Meeple Blog > GM’s Journal – That New Campaign Smell

GM’s Journal – That New Campaign Smell

GM’s Journal – That New Campaign Smell


In the GM’s Journal we will discuss all things role playing. From tips for running a successful table to reviews of various systems, you’ll find it here.

There is nothing like the joy of starting a new campaign. As I am writing this, I am about to head out for the first campaign I have played in in over two years. Don’t get me wrong; I run games often and I love it, but there is something special about playing in a new campaign. The very idea of starting fresh and in a new world flush with possibilities is so exciting! Who knows what might happen or where it might lead? What new memories will be made and what treasures will be unearthed?  The timing of this post is perfect as many of my players are wrapping up a campaign that some of them have been playing in for well over a year. Afterwards, we plan to move right into our next campaign. In this post, I will offer my advice to Game Masters who are planning to start a new campaign.

Something Old

Anytime a new campaign is starting, this usually means that an old one is ending or at least being put on hiatus. Every good story deserves a fitting ending and a campaign is no different. It is easy to get excited about the prospect of running a new campaign but before moving on to your next story, be sure to wrap up any loose ends.  Before ending a campaign, I usually ask my players to make a list of things they want to see resolved. This way none of my players feel like there are parts of the story that were left out.

Sometimes, for a variety of reasons, a campaign must be put on hold. It is understandable, as some campaigns can last years. During this time, schedules change, priorities shift, and sometimes everyone just needs a break from the action. It is always best to leave the campaign on a high note. Leaving the campaign on a cliffhanger or resolving a major plot point is much better than leaving the players wandering through the woods.

Something New

Before starting your new campaign, make sure you take enough time to plan it out. Familiarize yourself with the system that you are running. Read all of the rules and do a quick search on online forums if you have any questions. If you are running a module, make sure that you have read the entire module and made notes of the important plot points. This way you are familiar with the direction of the story and can adlib if necessary without damaging the consistency of the story. You also avoid the need for a retcon later.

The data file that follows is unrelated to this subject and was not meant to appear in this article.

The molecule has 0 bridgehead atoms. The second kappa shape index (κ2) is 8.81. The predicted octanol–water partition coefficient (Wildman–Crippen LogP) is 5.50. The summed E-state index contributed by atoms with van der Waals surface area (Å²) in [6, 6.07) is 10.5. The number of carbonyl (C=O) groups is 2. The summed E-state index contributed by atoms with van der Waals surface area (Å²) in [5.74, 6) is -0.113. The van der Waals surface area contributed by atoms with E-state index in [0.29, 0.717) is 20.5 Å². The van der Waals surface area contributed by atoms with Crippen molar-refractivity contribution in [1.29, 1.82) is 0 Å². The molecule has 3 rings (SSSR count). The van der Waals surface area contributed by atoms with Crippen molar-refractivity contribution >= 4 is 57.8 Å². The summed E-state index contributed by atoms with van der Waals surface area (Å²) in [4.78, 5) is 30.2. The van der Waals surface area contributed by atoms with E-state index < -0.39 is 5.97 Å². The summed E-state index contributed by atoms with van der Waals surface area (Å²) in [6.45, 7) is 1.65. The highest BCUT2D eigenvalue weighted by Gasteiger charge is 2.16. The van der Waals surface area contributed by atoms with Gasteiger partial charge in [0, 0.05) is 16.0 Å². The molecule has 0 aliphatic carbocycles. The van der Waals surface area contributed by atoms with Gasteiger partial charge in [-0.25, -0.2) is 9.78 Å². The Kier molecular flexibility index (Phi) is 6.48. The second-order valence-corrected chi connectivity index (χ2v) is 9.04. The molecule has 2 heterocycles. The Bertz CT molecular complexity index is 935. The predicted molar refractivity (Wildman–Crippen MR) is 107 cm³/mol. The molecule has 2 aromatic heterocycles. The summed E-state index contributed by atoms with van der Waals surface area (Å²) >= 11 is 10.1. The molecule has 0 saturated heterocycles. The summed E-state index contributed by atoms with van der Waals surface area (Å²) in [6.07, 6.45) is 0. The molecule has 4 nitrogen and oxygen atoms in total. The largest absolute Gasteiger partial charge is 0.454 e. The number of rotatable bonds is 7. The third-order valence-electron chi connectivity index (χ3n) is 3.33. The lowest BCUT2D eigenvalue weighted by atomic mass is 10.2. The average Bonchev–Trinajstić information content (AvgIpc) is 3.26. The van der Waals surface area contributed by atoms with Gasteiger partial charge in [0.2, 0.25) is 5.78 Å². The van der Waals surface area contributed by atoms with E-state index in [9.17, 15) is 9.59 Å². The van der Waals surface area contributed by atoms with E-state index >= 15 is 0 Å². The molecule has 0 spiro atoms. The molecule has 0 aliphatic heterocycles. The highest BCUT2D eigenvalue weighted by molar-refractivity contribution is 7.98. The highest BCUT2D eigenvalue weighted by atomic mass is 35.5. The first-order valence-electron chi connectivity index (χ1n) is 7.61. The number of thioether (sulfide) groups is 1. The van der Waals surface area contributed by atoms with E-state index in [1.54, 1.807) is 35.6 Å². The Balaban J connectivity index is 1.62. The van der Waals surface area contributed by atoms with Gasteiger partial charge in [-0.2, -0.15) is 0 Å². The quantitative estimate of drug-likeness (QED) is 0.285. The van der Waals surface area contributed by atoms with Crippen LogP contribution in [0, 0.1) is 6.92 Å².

If you are creating a homebrew campaign, decide what kind of campaign you want to run. Will your campaign be set in a high fantasy, near-future, modern day, or historical setting?  Next, decide if you will be creating your own world from scratch or using an established world. [Unfortunately, some systems don’t give you much choice on this matter.] Then, decide what the major plot device is. Perhaps a new land has been discovered, the prince is missing, or a usurper plans to overthrow the established government. Finally, you must figure out how the players fit into the story. Maybe they are investigators, heroes for hire, or in the wrong place at the right time. I will discuss building blocks of creating a world from scratch in future blog posts.

Something Borrowed

When you are designing a campaign it is always acceptable to ask for advice and to borrow ideas. Ask your fellow GMs for input; they will likely be able to offer helpful insight and advice. Check out the Malted Meeple’s previous GM’s Journals and check out online forums for suggestions. Most importantly – ask your players what they would like to see happen in the campaign. Your players will always be a large resource of inspiration in your campaign. Tap into that resource!

Sometimes it can be hard to come up with original material week after week. It is okay to borrow plot devices, character archetypes, and tropes from other forms of media. When you are creating your main story arch, be sure to leave room for sub plots and side missions. These can be a fun diversion from the main plot. Borrow ideas from your players as well. As previously stated, they are your biggest resource for creativity. As I mentioned in a previous post, my players drove an entire campaign based on their dislike of one NPC! The paranoid conjecture of your players can inspire incredible plot twists that even you may not see coming.

Something Blue

It is hard to bring a campaign to a close. When you have put so much time and effort into telling the story, it can be hard to come to accept that the story is over for the characters and players. It is even harder when a campaign ends abruptly. Sometimes, for whatever reason, a campaign doesn’t work out. Relocation, major life changes, or lack of interest make continuing a campaign impossible. Sometimes even a new campaign won’t work out past the first session.

It is easy to feel down about a campaign ending. My advice? Remember how it all started and cherish the fun times of the campaign. Remember the characters, the moments of heroism, the not-so-heroic moments, the critical fails, the critical successes, and everything in-between. Think about what in your campaign went wrong but also what went right. Then, start planning your next campaign! Get ready to face the new challenges and make new memories!

What are some of your most memorable moments from your campaign? Join the conversation on Facebook!

See you at the Table!

Karington Hess is a lifelong gamer whose passions for hospitality and all things game-related led him to Ravenwood Castle, where he served as an Innkeeper before joining The Malted Meeple. When not pouring beers, crafting milkshakes, or teaching boardgames, Karington can be found behind the DM’s screen, weaving intricate stories for his fellow gamers.